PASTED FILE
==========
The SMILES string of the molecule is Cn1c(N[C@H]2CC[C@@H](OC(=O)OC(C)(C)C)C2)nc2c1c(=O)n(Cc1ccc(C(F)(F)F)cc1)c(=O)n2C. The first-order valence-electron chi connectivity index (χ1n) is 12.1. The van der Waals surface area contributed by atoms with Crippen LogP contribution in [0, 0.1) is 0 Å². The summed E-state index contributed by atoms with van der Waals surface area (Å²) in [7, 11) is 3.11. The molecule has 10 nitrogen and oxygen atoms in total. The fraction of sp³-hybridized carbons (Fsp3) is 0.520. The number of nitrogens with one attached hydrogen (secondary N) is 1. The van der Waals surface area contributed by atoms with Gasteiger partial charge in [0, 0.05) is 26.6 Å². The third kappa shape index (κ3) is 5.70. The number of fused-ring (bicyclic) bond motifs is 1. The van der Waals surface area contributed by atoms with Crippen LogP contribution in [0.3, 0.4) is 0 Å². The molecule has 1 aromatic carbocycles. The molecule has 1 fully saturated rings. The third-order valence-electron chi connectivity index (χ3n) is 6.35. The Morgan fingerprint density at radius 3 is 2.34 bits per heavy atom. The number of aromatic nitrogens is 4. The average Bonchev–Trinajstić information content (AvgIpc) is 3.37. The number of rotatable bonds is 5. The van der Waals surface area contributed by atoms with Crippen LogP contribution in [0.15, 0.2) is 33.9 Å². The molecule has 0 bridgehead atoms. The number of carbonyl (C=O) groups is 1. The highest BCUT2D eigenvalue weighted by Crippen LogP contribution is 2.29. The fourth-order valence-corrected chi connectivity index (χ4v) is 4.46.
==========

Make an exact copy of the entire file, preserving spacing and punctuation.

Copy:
The SMILES string of the molecule is Cn1c(N[C@H]2CC[C@@H](OC(=O)OC(C)(C)C)C2)nc2c1c(=O)n(Cc1ccc(C(F)(F)F)cc1)c(=O)n2C. The first-order valence-electron chi connectivity index (χ1n) is 12.1. The van der Waals surface area contributed by atoms with Crippen LogP contribution in [0, 0.1) is 0 Å². The summed E-state index contributed by atoms with van der Waals surface area (Å²) in [7, 11) is 3.11. The molecule has 10 nitrogen and oxygen atoms in total. The fraction of sp³-hybridized carbons (Fsp3) is 0.520. The number of nitrogens with one attached hydrogen (secondary N) is 1. The van der Waals surface area contributed by atoms with Gasteiger partial charge in [0, 0.05) is 26.6 Å². The third kappa shape index (κ3) is 5.70. The number of fused-ring (bicyclic) bond motifs is 1. The van der Waals surface area contributed by atoms with Crippen LogP contribution in [0.3, 0.4) is 0 Å². The molecule has 1 aromatic carbocycles. The molecule has 1 fully saturated rings. The third-order valence-electron chi connectivity index (χ3n) is 6.35. The Morgan fingerprint density at radius 3 is 2.34 bits per heavy atom. The number of aromatic nitrogens is 4. The average Bonchev–Trinajstić information content (AvgIpc) is 3.37. The number of rotatable bonds is 5. The van der Waals surface area contributed by atoms with Crippen LogP contribution in [0.15, 0.2) is 33.9 Å². The molecule has 0 bridgehead atoms. The number of carbonyl (C=O) groups is 1. The highest BCUT2D eigenvalue weighted by Crippen LogP contribution is 2.29. The fourth-order valence-corrected chi connectivity index (χ4v) is 4.46.